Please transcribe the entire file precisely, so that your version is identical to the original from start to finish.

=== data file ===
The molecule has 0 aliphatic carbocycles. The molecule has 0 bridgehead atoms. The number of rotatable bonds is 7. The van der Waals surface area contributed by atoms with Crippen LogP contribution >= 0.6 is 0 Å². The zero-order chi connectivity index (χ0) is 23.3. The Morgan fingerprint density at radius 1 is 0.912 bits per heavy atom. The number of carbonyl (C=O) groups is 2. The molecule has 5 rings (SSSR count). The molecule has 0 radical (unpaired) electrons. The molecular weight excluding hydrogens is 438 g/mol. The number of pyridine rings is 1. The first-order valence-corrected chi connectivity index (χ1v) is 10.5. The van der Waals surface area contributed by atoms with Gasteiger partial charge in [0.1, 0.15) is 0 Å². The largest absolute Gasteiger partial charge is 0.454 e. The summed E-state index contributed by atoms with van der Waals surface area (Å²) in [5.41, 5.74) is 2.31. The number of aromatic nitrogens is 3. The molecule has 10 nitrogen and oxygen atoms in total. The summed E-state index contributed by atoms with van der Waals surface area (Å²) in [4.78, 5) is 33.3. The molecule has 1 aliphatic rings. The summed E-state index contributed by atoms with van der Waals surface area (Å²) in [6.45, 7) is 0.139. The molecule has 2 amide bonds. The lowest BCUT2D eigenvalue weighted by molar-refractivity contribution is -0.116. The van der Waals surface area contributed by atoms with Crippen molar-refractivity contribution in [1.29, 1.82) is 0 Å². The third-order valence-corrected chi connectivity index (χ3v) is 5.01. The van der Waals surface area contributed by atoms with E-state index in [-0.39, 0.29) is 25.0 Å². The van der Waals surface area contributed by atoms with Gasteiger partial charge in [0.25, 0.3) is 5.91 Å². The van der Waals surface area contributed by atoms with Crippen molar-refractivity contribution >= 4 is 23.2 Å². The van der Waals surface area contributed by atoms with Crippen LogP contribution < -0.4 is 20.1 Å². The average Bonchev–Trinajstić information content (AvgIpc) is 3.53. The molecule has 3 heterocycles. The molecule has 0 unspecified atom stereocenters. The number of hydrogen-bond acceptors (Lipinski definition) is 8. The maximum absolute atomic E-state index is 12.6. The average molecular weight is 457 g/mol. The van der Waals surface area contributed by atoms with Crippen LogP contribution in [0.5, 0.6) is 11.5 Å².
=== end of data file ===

The molecule has 0 aliphatic carbocycles. The molecule has 0 bridgehead atoms. The number of rotatable bonds is 7. The van der Waals surface area contributed by atoms with Crippen LogP contribution >= 0.6 is 0 Å². The zero-order chi connectivity index (χ0) is 23.3. The Morgan fingerprint density at radius 1 is 0.912 bits per heavy atom. The number of carbonyl (C=O) groups is 2. The molecule has 5 rings (SSSR count). The molecule has 0 radical (unpaired) electrons. The molecular weight excluding hydrogens is 438 g/mol. The number of pyridine rings is 1. The first-order valence-corrected chi connectivity index (χ1v) is 10.5. The van der Waals surface area contributed by atoms with Gasteiger partial charge in [0.1, 0.15) is 0 Å². The largest absolute Gasteiger partial charge is 0.454 e. The summed E-state index contributed by atoms with van der Waals surface area (Å²) in [5.41, 5.74) is 2.31. The number of aromatic nitrogens is 3. The molecule has 10 nitrogen and oxygen atoms in total. The summed E-state index contributed by atoms with van der Waals surface area (Å²) in [4.78, 5) is 33.3. The molecule has 1 aliphatic rings. The summed E-state index contributed by atoms with van der Waals surface area (Å²) in [6.45, 7) is 0.139. The molecule has 2 amide bonds. The lowest BCUT2D eigenvalue weighted by molar-refractivity contribution is -0.116. The van der Waals surface area contributed by atoms with Crippen molar-refractivity contribution in [1.29, 1.82) is 0 Å². The third-order valence-corrected chi connectivity index (χ3v) is 5.01. The van der Waals surface area contributed by atoms with E-state index in [-0.39, 0.29) is 25.0 Å². The van der Waals surface area contributed by atoms with Gasteiger partial charge in [0.25, 0.3) is 5.91 Å². The van der Waals surface area contributed by atoms with Crippen molar-refractivity contribution >= 4 is 23.2 Å². The van der Waals surface area contributed by atoms with Crippen LogP contribution < -0.4 is 20.1 Å². The average Bonchev–Trinajstić information content (AvgIpc) is 3.53. The molecule has 3 heterocycles. The molecule has 0 unspecified atom stereocenters. The number of hydrogen-bond acceptors (Lipinski definition) is 8. The maximum absolute atomic E-state index is 12.6. The average molecular weight is 457 g/mol. The van der Waals surface area contributed by atoms with Crippen LogP contribution in [0.5, 0.6) is 11.5 Å².